T Nation

Two a Days

Stop me if this sounds retarded, but-

Recently as I was spacing out, a few different concepts were pinging around in my head. Some of it was stuff that I read here, others were just stuff that I’d heard about or observed for myself.

  1. The (probably apocryphal) “sumo wrestlers have the highest muscle mass to bodyfat ratio”

  2. Dan John’s One Lift a Day and programs where you set a limit for reps and try to beat it

  3. Weight training is a learned skill that needs to be practiced repeatedly to get any good at it

  4. Some wrestler/bodybuilder I heard about who did nothing but lay around, eat and do squats, presses, bench and stuff for his arms all day and got hyoooge

  5. I like pie

So anyway, after a while, the following occurred to me;

If someone were to take two compound lifts and pair them according to opposing muscle groups (bench press/row, narrow stance Oly squat/sumo deadlift, curl/tri extension), THEN set a rep goal based on load (e.g. 10RM = 100 reps, 5RM = 50 or whatever) and give the person an hour to achieve x number of reps per exercise, what would be the result?

Does this strike anyone as a viable split? Just two “money” exercises, basically supersetted (albeit with whatever rest periods necessary) for an hour? Rotate exercises so it doesn’t beat the joints up too much, eat eat eat and every time you get the TOTAL reps, increase the load 5-10 pounds?

Something like this, maybe;

MON: Squat/deadlift variation
TUES: Bench/row
THUR: Squat/DL
FRI: OH press/vertical pull variation
SUN: Arms

WEEK 1: 10RM

Deload for a week or two with light straight sets after.

The idea is attractive to me, but I wanted to get some input as to whether this is could actually succeed before I tried it.

Succeed in what way?
BTW point one is complete bollocks, think about it.

[quote]Boffin wrote:
Succeed in what way?
BTW point one is complete bollocks, think about it.[/quote]

Actually point one is possible if you think about it. How much do organs, skeletal frame, water, etc weigh? A 160 pound olympic lifter with 6 pct. bodyfat may have much more lean mass than body fat when compared to a sumo wrestler, but we are talking about the ratio of muscle mass to weight. When someone weighs 500-600 pounds, the mass that is neither fat nor muscle is a much smaller fraction of their total weight, bringing up their ratio of muscle mass to bodyweight despite a relatively high body fat pct… not saying it’s true, but it’s not out of the question.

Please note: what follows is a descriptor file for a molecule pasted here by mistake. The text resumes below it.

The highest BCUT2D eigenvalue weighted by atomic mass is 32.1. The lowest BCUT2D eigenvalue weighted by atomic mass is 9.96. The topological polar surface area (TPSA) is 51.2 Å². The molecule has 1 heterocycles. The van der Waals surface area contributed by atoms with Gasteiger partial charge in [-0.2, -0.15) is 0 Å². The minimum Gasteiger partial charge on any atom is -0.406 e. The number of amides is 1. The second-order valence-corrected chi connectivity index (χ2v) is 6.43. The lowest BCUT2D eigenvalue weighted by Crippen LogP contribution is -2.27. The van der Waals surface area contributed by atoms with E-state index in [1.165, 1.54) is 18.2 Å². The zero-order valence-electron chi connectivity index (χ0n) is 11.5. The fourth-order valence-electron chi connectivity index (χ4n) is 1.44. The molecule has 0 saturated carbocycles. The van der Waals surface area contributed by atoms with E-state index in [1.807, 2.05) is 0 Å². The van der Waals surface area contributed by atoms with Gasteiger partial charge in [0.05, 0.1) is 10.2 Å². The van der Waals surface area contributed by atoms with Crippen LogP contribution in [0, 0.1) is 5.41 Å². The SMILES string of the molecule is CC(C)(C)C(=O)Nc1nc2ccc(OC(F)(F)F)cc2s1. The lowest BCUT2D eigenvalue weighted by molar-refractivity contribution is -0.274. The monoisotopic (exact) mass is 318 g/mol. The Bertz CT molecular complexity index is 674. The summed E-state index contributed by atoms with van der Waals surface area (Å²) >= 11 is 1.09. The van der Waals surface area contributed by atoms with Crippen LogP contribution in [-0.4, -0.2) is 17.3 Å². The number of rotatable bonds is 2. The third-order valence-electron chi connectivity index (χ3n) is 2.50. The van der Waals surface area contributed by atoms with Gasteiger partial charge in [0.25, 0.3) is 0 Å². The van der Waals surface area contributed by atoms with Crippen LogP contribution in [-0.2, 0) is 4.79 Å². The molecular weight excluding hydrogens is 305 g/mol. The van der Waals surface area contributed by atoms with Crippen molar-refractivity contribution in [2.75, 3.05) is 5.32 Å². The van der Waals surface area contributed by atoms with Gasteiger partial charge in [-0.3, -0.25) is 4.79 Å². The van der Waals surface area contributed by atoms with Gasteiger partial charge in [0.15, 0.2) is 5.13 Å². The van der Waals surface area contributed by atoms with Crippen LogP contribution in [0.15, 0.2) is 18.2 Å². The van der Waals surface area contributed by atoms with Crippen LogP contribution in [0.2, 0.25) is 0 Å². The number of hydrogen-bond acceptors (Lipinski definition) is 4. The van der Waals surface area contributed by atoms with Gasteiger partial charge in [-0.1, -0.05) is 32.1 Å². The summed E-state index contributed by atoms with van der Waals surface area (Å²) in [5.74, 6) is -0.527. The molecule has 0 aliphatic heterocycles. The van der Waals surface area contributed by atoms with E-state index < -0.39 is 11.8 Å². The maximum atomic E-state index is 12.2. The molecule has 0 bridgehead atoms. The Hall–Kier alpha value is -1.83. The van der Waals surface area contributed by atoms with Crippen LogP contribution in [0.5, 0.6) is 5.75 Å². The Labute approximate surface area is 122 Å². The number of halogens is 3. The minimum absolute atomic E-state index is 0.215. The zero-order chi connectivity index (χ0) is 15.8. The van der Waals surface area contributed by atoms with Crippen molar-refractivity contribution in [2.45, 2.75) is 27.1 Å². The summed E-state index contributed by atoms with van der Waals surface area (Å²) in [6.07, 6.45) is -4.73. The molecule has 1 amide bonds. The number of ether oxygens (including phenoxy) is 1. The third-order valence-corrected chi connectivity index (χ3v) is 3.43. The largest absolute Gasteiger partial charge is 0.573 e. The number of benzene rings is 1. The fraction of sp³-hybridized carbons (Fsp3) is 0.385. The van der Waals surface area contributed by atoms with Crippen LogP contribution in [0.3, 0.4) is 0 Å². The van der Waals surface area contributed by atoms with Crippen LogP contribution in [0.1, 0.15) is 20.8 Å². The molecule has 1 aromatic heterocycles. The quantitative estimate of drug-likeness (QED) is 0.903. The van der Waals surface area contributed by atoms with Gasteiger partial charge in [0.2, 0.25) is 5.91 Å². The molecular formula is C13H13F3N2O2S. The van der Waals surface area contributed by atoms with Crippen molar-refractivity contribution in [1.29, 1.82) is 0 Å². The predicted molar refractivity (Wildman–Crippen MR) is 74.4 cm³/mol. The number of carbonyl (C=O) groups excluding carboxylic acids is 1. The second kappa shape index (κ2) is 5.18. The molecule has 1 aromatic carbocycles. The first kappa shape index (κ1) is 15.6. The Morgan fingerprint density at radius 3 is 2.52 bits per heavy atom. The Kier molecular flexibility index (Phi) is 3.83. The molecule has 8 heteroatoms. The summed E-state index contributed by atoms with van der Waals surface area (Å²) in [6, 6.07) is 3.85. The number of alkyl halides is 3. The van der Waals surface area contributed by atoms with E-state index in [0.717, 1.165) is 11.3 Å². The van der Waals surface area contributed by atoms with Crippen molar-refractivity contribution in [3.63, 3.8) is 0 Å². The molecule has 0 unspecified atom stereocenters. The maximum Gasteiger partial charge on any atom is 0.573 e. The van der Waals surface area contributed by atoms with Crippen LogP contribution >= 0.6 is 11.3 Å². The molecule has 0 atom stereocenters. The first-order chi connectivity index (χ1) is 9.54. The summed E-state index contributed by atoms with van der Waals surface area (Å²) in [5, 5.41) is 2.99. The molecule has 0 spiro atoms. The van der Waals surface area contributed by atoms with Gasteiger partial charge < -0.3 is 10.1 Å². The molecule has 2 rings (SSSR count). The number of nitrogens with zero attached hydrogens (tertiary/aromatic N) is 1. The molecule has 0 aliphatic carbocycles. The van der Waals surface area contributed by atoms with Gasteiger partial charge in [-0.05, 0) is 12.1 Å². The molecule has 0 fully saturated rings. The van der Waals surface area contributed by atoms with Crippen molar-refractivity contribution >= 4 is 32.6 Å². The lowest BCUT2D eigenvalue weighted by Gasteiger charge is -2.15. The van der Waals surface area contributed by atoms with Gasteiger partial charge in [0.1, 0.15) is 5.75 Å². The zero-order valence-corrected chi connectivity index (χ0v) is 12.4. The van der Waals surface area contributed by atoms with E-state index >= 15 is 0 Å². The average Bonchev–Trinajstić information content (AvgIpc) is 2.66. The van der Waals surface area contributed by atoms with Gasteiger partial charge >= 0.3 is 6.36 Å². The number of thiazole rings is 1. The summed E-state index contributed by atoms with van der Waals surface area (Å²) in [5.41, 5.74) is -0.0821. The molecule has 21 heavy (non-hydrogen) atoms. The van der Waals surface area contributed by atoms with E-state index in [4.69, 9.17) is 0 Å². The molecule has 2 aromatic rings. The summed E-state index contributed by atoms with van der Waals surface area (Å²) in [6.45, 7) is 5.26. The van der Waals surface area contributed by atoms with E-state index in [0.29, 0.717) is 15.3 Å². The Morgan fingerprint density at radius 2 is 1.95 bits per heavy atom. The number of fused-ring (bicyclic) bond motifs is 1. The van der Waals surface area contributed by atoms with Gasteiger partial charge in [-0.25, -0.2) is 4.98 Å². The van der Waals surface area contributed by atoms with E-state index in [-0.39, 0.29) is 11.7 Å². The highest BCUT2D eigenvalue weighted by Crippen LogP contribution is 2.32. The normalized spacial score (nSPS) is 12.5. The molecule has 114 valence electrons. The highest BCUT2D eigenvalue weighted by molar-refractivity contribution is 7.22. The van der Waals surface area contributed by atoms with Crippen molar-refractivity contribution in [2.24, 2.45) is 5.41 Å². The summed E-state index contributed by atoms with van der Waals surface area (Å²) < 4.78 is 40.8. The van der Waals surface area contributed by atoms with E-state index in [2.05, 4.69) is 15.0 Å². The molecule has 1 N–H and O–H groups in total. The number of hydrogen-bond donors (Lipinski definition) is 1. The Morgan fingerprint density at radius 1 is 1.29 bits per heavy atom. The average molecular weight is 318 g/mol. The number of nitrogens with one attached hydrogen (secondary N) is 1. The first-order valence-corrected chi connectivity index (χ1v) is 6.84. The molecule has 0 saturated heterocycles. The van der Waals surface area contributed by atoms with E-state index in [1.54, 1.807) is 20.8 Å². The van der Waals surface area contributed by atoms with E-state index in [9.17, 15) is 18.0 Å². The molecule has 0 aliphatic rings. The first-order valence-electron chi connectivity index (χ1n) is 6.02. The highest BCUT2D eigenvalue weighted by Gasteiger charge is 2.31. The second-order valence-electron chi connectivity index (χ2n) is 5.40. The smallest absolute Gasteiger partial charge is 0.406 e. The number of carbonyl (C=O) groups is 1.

And even if sumo wrestlers do have the highest percentage of muscle to bodyfat…is that a worthy goal then?

When Dante said that, he said the highest TOTAL amount of lean bodymass. There was no ratio involved. Sumo wrestlers are fucking fat, it should be obvious point one is not true.

yeah sumo carry more muscle but their still very fat, best muscle to body fat would be pro bodybuilder.

It can obviously work if you keep the volume high for each exercise, which is what you plan to do. I would even drop the arm day, and maybe just tack on a few sets to the end of one of the upper days. The squat/dead pairing is also questionable. I would do something like squats and GHR or leg curls on one day, then deads and sissy squats or leg extensions on the other. Correct me if I’m wrong, but this is more along the lines of what Poliquin recommends for GVT.

Be a viable program that will actually make a person bigger & stronger.

I know. Remember, I was half-asleep at the time I thought of this.

What he said. Obviously some of this is second and third-hand, which is why it came out a bit garbled.

Probably something along the lines of front squats/RDLs would be better. I just thought Oly squats and sumo deads as I didn’t want to hammer hamstrings and glutes too hard in one session. I think with the amount of volume being performed, even in later weeks you can switch exercises virtually every session and still do quite well.

Probably. Not really familiar with it.

Either way, I say give it a shot and keep us posted. I like this style of training (i.e. upper/lower split with big compounds).

[quote]chitown34 wrote:
… but we are talking about the ratio of muscle mass to weight. quote]


  1. The (probably apocryphal) “sumo wrestlers have the highest muscle mass to bodyfat ratio” i.e not muscle mass to weight.

I think I will. Plan to get my numbers up beforehand, though.

I’ll post another topic when I start.

Another good idea would be to pair say squats/pull-ups or row, deadlift/bench or OH press, but you obviously couldn’t do this everyday though. Maybe 3 times a week or every second day, so you’d have one week with 3 workouts followed by a week with 4 workouts. The reason I say this is because I’ve tried doing squats and deads in the same workout, and by the end my lower back was fried and I couldn’t keep a good arch in my back. Anyway, just my two cents.

You could do 2 a days for the 2 lift a day program if you did isolation exercises. Stupid but it would work.

I’ll have to give a try and see. I do squats, deads and good mornings all in the same session twice a week, but my bodytype could best be described as “stubby”.

Not sure I understand what you mean here. Just do two isolation lifts for a given bodypart, or two DIFFERENT iso exercises?

I mean, for the arm day (something I desperately need) I had just planned something along the lines of curls/tri extensions for the whole session. Or hammer curls and dips, or whatever. Maybe do some forearm and grip stuff, too.